Friday, August 22, 2014

birds in print ---bruce bradley

American Flamingo, John James Audubon

 The program at Linda Hall Library was spectacular. Bruce Bradley provided historical perspective into the printing processes used in the books we viewed. For me, as an avid bird watcher and naturalist, seeing the works was a dream come true. I had read about Mark Catesby's "The Natural History of Carolina, Florida and the Bahama Islands" (published in 1754) my entire life - not only did I get to SEE this book, I got to TURN the pages!! Works by Alexander Wilson and John Gould were also highlights. I think the big "take away" from the event is not how wonderful the works were, but the fact that they are ACCESSIBLE. It is possible for me to go back to the Library and see them again - I can go back as many times as I want to study them. To have such historically significant works accessible in Kansas City is PHENOMENAL. There were many on the tour (myself included) - who walked around the Library saying, "I had no idea such a gem could be found right here in Kansas City." John Mallery

See John and Elizabeth Gould bird images, click HERE 
Birds of America, click HERE
More on Prideaux John Selby, click HERE
Bird Prints, click HERE and HERE
More on Edward Lear birds, click HERE
More on Mark Catesby birds, click HERE
Collections at Linda Hall Library, click HERE
Bewick woodcut 
Karl, I had Bruce send me some info since I did not take notes this time. I have changed his wording a bit and added a touch more. The entire book list is attached and I took a cell phone photo of one of the Bewick woodcuts. Paula Winchester

 For John James Audubon birds, click 

   Ornithology, as much as any other scientific discipline, depends on illustrations to convey information about its subject. John James Audubon knew that, and his 19th-century studies for his Birds of America were 
attempts to break from traditional methods of bird illustration to show as much information as possible in a new and lifelike manner. The Birds in Print program examined the art of ornithological prints, as found in the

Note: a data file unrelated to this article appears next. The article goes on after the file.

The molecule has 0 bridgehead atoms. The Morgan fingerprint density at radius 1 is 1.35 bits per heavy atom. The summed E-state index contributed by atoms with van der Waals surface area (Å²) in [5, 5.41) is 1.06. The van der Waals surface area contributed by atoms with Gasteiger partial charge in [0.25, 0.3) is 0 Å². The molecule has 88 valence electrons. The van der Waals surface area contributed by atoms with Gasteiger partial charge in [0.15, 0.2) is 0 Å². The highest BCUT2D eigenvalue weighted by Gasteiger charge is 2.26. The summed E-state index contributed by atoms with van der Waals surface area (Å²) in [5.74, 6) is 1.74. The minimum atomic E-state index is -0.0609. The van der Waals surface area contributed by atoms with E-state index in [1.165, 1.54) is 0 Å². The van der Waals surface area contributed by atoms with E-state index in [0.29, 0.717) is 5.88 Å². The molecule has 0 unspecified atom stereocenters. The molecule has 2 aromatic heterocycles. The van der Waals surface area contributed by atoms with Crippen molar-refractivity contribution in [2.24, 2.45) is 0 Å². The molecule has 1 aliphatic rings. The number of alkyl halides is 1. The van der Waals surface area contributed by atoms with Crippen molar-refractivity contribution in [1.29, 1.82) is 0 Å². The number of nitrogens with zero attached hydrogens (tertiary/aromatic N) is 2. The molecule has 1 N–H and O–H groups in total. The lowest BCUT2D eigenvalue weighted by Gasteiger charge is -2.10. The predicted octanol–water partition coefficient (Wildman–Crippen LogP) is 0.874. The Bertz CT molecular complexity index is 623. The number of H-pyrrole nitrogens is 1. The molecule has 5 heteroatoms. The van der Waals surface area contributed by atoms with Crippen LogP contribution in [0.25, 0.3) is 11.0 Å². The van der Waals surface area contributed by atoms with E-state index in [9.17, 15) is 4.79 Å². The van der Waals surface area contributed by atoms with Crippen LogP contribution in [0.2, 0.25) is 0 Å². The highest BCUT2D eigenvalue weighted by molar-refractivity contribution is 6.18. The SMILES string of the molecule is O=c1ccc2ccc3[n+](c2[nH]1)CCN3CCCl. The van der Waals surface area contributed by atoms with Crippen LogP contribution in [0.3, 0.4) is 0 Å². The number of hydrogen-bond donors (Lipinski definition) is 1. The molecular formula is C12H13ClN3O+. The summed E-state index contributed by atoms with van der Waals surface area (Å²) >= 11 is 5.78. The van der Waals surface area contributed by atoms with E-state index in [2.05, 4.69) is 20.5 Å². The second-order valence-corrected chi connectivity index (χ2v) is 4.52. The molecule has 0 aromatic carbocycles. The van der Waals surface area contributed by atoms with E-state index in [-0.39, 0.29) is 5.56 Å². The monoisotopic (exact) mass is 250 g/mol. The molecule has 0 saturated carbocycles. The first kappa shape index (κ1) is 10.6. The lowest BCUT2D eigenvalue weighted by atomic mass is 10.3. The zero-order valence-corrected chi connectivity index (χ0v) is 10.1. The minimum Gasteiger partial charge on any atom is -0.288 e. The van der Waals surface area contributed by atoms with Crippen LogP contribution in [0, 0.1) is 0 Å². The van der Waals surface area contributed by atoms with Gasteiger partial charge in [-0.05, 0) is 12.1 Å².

Linda Hall Library’s collection of rare books. Print Society members and visitors looked at the work of Audubon and some of his contemporaries, such as John and Elisabeth Gould, Alexander Wilson, Edward Lear, 
and Prideaux Selby. Earlier work by Thomas Bewick and Mark Catesby were discussed and available to view, along with examples of several 16th and 17th century books with printed illustrations of birds.

    Bruce Bradley, Librarian for History of Science at Linda Hall Library talked for approximately an hour. Afterwards, members and guests went to the rare book area where Mr. Bradley had 25 books out for viewing and 
touching. The oldest was the Pierre Belon's L'Histoire de la Nature des Oyseaux, 1555, and the most recent being Axel Amuchastegui's Some Birds and Mammals of North 
America, 1971. Sixteen of the 25 books were published or created in the 1800s.

    The Linda Hall Library collects in all areas of science, engineering, and technology. Its holdings in ornithology include rare books in the History of Science Collection, along with modern books and journals that cover the 
entire spectrum of historical and modern studies of the subject. Mr. Bradley welcomed any member to come visit again, and to request any book that is in the rare book collection for examination.

Thanks to John Mallery and Paula Winchester for their contributions.
Layout by Karl Marxhauen 
(Links courtesy of; Birds of America,; Jonathan Selby,;  Bird Prints,;; Edward Lear birds,; Mark Catesby birds,,
accessed Aug 8, 2014. Collections at Linda Hall Library. About Linda Hall collection,, accessed Aug 23, 2014)